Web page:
Liked by 1 person

      • So interesting that you say that! “makes more sense to bet on oneself rather than relying on an organization”

        Great statement and while reading this it makes perfect sense to be able to rely on yourself the most it is so crazy how many of us prefer to put our future in the hands of others. Again, referring back to myself! I have kinda been hanging around trying to prove myself to my managers in hopes that they would notice and help me move further with my career within the organization and I can say I have now been waiting 3 years. To some, this may not seem long but for where I would like to be it is a long time to be doing the same thing. I would get frustrated but once they gave me a little pep talk and a pat on the back I would be playing right into their hands again…waiting for them to notice my potential.

        This year I am coming to the realization that it is so foolish that I have put my career technically in the hands of someone else to decide how far I get as I have been waiting on them to say when I am ready for the next step. I am hoping this year to find my passion and do that for a living so I can truly be happy. I want to be in charge of how successful I am at a certain stage in my life not how successful someone else thinks I should be. =) Thank you for posting this! Glad to talk to someone that seems to be on the same page as me!!

        Liked by 1 person

      • You’re welcome, and thank you for engaging. You mentioned, “I am hoping this year to find my passion and do that for a living so I can truly be happy.” I’d challenge you to create your passion instead. The reason I say “create” versus “find” is because creating your passion involves putting in the work right away and moving toward the personal security one is after. When a person says s/he is “pursuing” his or her passion, that usually leads to valuable time being wasted waiting for the right opportunity.

        You seem to be a very creative and talented individual – just go all in and make it happen – for YOU! Don’t wait for the “right” moment, because that moment will never come. That’s not just talk, it’s a move I made a couple months ago, and I couldn’t be happier.

        Liked by 1 person

      • =) I think you are right creating is probably the better term as I have been trying to “find” my passion and it has lead no where while I was waiting for it to come to me. I have recently taken a step by starting this blog and in a way I feel that I am creating my passion!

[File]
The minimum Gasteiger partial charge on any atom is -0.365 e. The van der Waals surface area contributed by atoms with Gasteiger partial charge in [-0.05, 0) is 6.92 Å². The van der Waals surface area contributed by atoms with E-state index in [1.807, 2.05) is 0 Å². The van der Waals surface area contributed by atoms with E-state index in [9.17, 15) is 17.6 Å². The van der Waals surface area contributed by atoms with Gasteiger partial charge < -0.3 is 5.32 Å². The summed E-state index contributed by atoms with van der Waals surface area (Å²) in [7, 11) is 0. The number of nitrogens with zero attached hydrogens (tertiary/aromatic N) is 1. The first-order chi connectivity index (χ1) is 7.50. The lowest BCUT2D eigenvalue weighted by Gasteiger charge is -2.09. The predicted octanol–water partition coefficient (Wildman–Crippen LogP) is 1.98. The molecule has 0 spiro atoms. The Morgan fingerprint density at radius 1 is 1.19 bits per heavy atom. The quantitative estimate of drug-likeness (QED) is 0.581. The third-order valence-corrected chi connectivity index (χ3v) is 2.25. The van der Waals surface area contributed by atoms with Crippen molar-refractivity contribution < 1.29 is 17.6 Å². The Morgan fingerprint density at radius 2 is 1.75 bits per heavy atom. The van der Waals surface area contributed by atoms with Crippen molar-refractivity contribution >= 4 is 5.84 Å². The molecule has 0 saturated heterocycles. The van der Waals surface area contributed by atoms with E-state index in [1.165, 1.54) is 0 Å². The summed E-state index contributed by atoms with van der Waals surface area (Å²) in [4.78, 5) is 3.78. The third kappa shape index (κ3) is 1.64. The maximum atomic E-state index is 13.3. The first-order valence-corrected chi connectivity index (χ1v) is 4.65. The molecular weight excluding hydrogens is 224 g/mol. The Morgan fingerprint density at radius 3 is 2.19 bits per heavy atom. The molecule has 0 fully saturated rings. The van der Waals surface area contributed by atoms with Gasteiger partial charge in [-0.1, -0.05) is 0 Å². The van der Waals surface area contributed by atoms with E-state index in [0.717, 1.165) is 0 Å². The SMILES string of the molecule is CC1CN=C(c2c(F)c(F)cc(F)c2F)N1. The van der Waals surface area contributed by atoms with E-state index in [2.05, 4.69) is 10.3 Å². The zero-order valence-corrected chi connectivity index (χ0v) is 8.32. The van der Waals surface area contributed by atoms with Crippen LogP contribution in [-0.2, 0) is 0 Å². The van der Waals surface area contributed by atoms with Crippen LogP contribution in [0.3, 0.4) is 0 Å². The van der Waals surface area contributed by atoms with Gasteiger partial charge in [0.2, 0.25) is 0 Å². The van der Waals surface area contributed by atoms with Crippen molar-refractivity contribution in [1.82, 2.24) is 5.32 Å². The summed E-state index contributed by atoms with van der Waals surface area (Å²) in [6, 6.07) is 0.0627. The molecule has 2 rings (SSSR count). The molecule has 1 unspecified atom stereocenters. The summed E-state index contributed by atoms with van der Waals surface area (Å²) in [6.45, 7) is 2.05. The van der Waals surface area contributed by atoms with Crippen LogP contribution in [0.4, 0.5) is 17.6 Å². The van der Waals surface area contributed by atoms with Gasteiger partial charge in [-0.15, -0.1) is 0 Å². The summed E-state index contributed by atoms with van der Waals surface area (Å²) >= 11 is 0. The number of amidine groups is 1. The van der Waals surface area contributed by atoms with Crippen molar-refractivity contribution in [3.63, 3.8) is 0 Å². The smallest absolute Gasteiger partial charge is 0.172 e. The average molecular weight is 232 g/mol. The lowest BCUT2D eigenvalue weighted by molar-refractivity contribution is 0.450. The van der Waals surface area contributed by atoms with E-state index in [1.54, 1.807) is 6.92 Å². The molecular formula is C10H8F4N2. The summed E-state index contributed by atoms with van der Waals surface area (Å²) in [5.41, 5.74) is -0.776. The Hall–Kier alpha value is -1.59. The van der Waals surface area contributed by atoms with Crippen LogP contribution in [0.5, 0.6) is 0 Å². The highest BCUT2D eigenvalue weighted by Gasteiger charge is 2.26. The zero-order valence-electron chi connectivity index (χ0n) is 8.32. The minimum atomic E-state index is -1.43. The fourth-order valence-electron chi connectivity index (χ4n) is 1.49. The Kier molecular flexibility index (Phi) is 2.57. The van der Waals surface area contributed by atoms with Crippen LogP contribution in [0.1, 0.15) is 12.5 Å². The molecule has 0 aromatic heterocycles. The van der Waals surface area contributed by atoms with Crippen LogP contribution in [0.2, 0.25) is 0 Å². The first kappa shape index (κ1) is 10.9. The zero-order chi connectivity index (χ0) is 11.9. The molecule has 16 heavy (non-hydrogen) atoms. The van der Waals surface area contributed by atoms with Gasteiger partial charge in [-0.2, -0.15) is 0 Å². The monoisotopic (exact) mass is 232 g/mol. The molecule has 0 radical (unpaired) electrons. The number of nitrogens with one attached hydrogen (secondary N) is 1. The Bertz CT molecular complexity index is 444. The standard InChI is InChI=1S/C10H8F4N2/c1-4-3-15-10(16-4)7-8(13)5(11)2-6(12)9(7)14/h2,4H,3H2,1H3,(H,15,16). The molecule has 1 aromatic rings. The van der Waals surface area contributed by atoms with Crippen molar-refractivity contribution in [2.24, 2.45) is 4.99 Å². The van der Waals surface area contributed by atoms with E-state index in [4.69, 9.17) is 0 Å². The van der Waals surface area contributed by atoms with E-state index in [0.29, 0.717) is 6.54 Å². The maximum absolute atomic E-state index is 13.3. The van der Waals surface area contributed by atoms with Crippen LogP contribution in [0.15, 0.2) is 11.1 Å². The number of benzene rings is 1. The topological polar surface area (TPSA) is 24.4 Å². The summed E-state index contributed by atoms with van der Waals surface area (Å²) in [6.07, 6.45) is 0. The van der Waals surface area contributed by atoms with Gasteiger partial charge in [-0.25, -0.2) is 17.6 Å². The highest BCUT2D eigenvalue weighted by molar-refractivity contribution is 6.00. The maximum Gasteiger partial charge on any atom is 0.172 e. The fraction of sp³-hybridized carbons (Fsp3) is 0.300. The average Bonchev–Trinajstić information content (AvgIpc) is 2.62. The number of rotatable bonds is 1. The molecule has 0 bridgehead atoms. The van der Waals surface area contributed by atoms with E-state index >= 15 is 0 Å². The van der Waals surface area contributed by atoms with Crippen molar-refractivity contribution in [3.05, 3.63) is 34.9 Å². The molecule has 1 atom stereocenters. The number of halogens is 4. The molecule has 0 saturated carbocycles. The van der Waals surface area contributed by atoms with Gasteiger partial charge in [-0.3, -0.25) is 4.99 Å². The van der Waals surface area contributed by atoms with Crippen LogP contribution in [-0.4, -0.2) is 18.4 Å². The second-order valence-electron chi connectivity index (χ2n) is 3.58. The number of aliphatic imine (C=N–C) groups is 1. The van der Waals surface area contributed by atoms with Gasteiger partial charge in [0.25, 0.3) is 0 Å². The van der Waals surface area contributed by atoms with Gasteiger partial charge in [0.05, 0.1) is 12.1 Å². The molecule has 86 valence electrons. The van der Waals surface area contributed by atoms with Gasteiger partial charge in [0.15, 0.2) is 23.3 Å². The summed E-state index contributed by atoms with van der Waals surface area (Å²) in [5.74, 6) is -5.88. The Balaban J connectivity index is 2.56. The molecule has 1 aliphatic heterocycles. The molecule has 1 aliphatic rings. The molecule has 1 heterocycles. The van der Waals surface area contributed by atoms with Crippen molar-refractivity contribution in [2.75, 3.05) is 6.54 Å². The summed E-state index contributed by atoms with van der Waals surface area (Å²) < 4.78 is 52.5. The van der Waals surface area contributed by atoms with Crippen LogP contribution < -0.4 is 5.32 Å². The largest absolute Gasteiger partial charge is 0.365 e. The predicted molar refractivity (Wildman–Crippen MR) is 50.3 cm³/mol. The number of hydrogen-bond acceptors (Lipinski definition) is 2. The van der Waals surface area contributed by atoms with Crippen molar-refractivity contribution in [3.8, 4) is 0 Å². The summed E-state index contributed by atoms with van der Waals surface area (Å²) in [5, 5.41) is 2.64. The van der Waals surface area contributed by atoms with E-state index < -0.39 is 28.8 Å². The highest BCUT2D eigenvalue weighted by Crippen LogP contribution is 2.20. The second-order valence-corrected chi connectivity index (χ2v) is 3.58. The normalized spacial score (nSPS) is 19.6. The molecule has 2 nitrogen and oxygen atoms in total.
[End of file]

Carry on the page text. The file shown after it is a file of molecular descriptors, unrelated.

Thank you so much for your kind words, I look forward to reading more posts from you!! =)

        Liked by 1 person

  2. There are certainly jobs that cause only bad aftertaste. Secondly, we have to consider how big or little the gains are. The most widespread strategy is to pay as little as possible for somebody’s fair work and take as much advantage as possible. Good companies are rare.
    We are seeing in Canada a slightly different problem: there are huge issues with work ethics. People just don’t know what work means. We are seeing that most people simply would rather not work at all. It might be this factor you are writing about: it’s such a terrible job and place that it doesn’t make one want to be there.

    Liked by 1 person

    • Inese, I find myself nodding in agreement with you. Good companies are indeed rare. And there are employees who lack a solid work ethic. It could be that what we are seeing is that employers are not incentivized to pay top salary because they do not believe they are getting an equivalent labor value return from employees. Thanks for pushing the conversation forward. -jh

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  3. Wow. Super honest and insightful. I know many of us don’t want to believe it, but this is the blatant truth. This is especially why it is so important to have your own business doing whatever it is that you like to do and find a way to profit from that. It might be more difficult at first, but probably the safer option (as counterintuitive as that sounds)

    Liked by 1 person

  4. This is on point. A friend of mine works for a tax company. A few weeks ago, she along with other employees attended what they were told was a paid training. Well, when it was time to get paid, they noticed that their check did not reflect the 4 hours of paid training. Come to find out, none of them clocked in their training time so they didn’t paid. However, they were not told that they would need to clock in or sign a sign-in sheet. Go figure?

    Liked by 1 person